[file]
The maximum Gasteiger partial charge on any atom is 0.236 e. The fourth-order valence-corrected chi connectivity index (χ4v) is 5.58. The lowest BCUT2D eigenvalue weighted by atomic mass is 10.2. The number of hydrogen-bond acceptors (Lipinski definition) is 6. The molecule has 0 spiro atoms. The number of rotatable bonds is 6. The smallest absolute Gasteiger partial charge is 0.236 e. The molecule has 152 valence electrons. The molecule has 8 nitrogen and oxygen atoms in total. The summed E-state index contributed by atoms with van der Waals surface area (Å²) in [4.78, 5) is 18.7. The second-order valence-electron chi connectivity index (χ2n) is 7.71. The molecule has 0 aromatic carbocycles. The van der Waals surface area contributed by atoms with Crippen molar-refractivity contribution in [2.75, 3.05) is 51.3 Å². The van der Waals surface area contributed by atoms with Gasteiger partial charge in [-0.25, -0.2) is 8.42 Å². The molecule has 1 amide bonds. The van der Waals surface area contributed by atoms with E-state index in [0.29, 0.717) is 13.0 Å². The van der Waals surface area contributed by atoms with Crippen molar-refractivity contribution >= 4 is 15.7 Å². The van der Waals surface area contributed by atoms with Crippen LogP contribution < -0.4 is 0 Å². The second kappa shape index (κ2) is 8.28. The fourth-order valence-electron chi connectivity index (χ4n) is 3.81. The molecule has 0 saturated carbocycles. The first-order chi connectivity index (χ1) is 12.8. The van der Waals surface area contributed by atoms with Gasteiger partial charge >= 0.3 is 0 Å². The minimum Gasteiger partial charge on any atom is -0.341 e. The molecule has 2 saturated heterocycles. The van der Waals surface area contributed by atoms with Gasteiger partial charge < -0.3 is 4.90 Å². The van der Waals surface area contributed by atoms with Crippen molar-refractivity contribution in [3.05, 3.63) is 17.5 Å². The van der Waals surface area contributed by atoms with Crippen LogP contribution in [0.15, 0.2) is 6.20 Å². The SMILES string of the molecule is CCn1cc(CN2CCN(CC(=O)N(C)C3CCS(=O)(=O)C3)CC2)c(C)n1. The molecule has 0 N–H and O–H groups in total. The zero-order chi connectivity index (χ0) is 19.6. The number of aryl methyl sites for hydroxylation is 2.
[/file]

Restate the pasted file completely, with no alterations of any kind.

The maximum Gasteiger partial charge on any atom is 0.236 e. The fourth-order valence-corrected chi connectivity index (χ4v) is 5.58. The lowest BCUT2D eigenvalue weighted by atomic mass is 10.2. The number of hydrogen-bond acceptors (Lipinski definition) is 6. The molecule has 0 spiro atoms. The number of rotatable bonds is 6. The smallest absolute Gasteiger partial charge is 0.236 e. The molecule has 152 valence electrons. The molecule has 8 nitrogen and oxygen atoms in total. The summed E-state index contributed by atoms with van der Waals surface area (Å²) in [4.78, 5) is 18.7. The second-order valence-electron chi connectivity index (χ2n) is 7.71. The molecule has 0 aromatic carbocycles. The van der Waals surface area contributed by atoms with Crippen molar-refractivity contribution in [2.75, 3.05) is 51.3 Å². The van der Waals surface area contributed by atoms with Gasteiger partial charge in [-0.25, -0.2) is 8.42 Å². The molecule has 1 amide bonds. The van der Waals surface area contributed by atoms with E-state index in [0.29, 0.717) is 13.0 Å². The van der Waals surface area contributed by atoms with Crippen molar-refractivity contribution >= 4 is 15.7 Å². The van der Waals surface area contributed by atoms with Crippen LogP contribution < -0.4 is 0 Å². The second kappa shape index (κ2) is 8.28. The fourth-order valence-electron chi connectivity index (χ4n) is 3.81. The molecule has 0 saturated carbocycles. The first-order chi connectivity index (χ1) is 12.8. The van der Waals surface area contributed by atoms with Gasteiger partial charge >= 0.3 is 0 Å². The minimum Gasteiger partial charge on any atom is -0.341 e. The molecule has 2 saturated heterocycles. The van der Waals surface area contributed by atoms with Gasteiger partial charge < -0.3 is 4.90 Å². The van der Waals surface area contributed by atoms with Crippen molar-refractivity contribution in [3.05, 3.63) is 17.5 Å². The van der Waals surface area contributed by atoms with Crippen LogP contribution in [0.15, 0.2) is 6.20 Å². The SMILES string of the molecule is CCn1cc(CN2CCN(CC(=O)N(C)C3CCS(=O)(=O)C3)CC2)c(C)n1. The molecule has 0 N–H and O–H groups in total. The zero-order chi connectivity index (χ0) is 19.6. The number of aryl methyl sites for hydroxylation is 2.